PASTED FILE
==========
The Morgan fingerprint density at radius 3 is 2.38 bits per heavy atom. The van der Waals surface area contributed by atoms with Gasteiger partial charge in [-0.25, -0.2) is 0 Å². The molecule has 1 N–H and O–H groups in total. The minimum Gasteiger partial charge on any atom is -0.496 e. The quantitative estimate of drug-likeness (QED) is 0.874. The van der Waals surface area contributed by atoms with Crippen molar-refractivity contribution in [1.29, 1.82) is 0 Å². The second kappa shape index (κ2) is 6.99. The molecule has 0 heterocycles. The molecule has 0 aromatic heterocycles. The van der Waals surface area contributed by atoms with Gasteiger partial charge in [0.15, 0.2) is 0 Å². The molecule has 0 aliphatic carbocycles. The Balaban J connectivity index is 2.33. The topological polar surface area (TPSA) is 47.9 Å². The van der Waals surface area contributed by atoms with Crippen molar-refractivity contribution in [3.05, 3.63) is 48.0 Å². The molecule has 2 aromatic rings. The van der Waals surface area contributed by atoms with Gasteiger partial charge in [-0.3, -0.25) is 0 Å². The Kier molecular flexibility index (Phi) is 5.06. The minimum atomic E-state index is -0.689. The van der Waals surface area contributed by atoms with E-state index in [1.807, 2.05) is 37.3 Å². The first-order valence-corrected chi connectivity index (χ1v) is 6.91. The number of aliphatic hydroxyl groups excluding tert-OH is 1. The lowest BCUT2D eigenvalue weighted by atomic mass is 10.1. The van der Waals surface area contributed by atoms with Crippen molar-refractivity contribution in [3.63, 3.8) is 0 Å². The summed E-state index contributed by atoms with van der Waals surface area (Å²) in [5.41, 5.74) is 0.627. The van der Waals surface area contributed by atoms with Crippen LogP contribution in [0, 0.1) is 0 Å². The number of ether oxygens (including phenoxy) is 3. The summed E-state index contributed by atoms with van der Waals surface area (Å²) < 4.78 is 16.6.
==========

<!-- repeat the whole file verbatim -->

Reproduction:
The Morgan fingerprint density at radius 3 is 2.38 bits per heavy atom. The van der Waals surface area contributed by atoms with Gasteiger partial charge in [-0.25, -0.2) is 0 Å². The molecule has 1 N–H and O–H groups in total. The minimum Gasteiger partial charge on any atom is -0.496 e. The quantitative estimate of drug-likeness (QED) is 0.874. The van der Waals surface area contributed by atoms with Crippen molar-refractivity contribution in [1.29, 1.82) is 0 Å². The second kappa shape index (κ2) is 6.99. The molecule has 0 heterocycles. The molecule has 0 aromatic heterocycles. The van der Waals surface area contributed by atoms with Gasteiger partial charge in [0.15, 0.2) is 0 Å². The molecule has 0 aliphatic carbocycles. The Balaban J connectivity index is 2.33. The topological polar surface area (TPSA) is 47.9 Å². The van der Waals surface area contributed by atoms with Crippen molar-refractivity contribution in [3.05, 3.63) is 48.0 Å². The molecule has 2 aromatic rings. The van der Waals surface area contributed by atoms with Gasteiger partial charge in [-0.3, -0.25) is 0 Å². The Kier molecular flexibility index (Phi) is 5.06. The minimum atomic E-state index is -0.689. The van der Waals surface area contributed by atoms with E-state index in [1.807, 2.05) is 37.3 Å². The first-order valence-corrected chi connectivity index (χ1v) is 6.91. The number of aliphatic hydroxyl groups excluding tert-OH is 1. The lowest BCUT2D eigenvalue weighted by atomic mass is 10.1. The van der Waals surface area contributed by atoms with Crippen molar-refractivity contribution in [3.63, 3.8) is 0 Å². The summed E-state index contributed by atoms with van der Waals surface area (Å²) in [5.41, 5.74) is 0.627. The van der Waals surface area contributed by atoms with Crippen LogP contribution in [0, 0.1) is 0 Å². The number of ether oxygens (including phenoxy) is 3. The summed E-state index contributed by atoms with van der Waals surface area (Å²) < 4.78 is 16.6.